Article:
A couple of days ago I finished reading a strange little book called Ex Libris: Confessions of a Common Reader by Anne Fadiman. Anne Fadiman is a bibliophile extraordinaire. And I thought I was a crazy library lady. Not in comparison with Anne. Anyway, the book is interesting, but far too high brow for my taste. In any case, it's not the book as a whole that I want to talk to about, it's one small thing she said in it that struck me.
She describes a bookseller who visits his former history professor's apartment, after the professor's death, to pack up his library in order to sell the books. The bookseller describes getting a real sense for who his professor was by the books that were on his bookshelves. He goes on to say that when the books were brought back to the bookshop and separated by topic, they no longer represented his history professor. At that point the bookseller "realized that books get their value from the way they coexist with the other books a person owns, and that when they lose their context, they lose their meaning."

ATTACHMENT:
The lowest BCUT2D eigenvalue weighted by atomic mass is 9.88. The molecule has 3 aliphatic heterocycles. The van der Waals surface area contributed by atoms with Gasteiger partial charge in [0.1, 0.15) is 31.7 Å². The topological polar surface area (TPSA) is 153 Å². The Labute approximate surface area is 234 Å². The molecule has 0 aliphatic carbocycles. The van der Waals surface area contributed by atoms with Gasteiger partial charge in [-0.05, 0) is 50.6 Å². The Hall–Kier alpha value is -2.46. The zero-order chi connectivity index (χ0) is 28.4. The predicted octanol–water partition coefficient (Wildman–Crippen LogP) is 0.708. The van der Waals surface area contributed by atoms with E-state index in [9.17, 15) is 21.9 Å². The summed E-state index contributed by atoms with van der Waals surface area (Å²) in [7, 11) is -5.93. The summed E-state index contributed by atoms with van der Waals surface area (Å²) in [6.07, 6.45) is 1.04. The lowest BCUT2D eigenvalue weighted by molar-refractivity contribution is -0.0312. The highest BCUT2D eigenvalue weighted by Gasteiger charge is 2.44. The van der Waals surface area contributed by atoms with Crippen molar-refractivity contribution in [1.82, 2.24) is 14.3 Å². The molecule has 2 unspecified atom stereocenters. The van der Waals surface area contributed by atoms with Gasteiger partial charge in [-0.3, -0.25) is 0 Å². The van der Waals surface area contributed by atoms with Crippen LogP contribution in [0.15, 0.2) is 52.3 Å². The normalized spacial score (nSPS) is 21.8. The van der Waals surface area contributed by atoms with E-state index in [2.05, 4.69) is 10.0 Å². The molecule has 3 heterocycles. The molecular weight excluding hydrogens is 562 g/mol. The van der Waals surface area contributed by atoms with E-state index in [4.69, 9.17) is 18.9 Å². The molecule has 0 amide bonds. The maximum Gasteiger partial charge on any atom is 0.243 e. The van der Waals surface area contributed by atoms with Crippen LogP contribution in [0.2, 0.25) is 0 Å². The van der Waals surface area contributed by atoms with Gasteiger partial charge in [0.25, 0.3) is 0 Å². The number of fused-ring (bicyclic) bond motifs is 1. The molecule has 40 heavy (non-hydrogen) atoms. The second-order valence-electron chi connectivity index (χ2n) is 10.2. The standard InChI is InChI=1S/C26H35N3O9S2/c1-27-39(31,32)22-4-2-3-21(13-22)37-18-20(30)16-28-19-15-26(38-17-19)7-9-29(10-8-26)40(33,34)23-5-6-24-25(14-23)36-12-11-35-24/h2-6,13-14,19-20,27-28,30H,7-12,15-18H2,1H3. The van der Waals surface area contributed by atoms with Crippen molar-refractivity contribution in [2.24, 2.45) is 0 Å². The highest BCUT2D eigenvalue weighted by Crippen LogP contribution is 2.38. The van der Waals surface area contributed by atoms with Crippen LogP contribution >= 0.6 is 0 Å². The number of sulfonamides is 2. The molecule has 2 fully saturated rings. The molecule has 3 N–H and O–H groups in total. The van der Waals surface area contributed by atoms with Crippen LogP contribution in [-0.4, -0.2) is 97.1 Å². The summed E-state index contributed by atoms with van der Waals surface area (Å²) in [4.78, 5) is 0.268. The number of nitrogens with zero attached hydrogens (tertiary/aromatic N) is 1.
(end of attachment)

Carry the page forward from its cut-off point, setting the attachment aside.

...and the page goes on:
The truth of this quote really struck me. I have three large bookcases in my house and every now and then I have to weed (technical library term) through the books to make room for new ones. But every time I try, I can't seem to part with any of the books that define the different phases of my life. And now I understand why. Taken together, my books tell the story of my life. From the crumbling copy of Walt Disney's Treasury inscribed "Pamela Christmas '67" in my Dad's handwriting, to the Funk and Wagnall's Encyclopedia set my grandfather bought me volume by volume at the supermarket when I was in high school, to copies of the Greek myths from my college days, through books on baby names and parenting tips and the more recent travel guides on England, France and Portugal, my books define who I am. And looking through my bookshelves reminds me of the girl I used to be, the mom and wife I am today and the woman I am still becoming. My books tell a story. My story.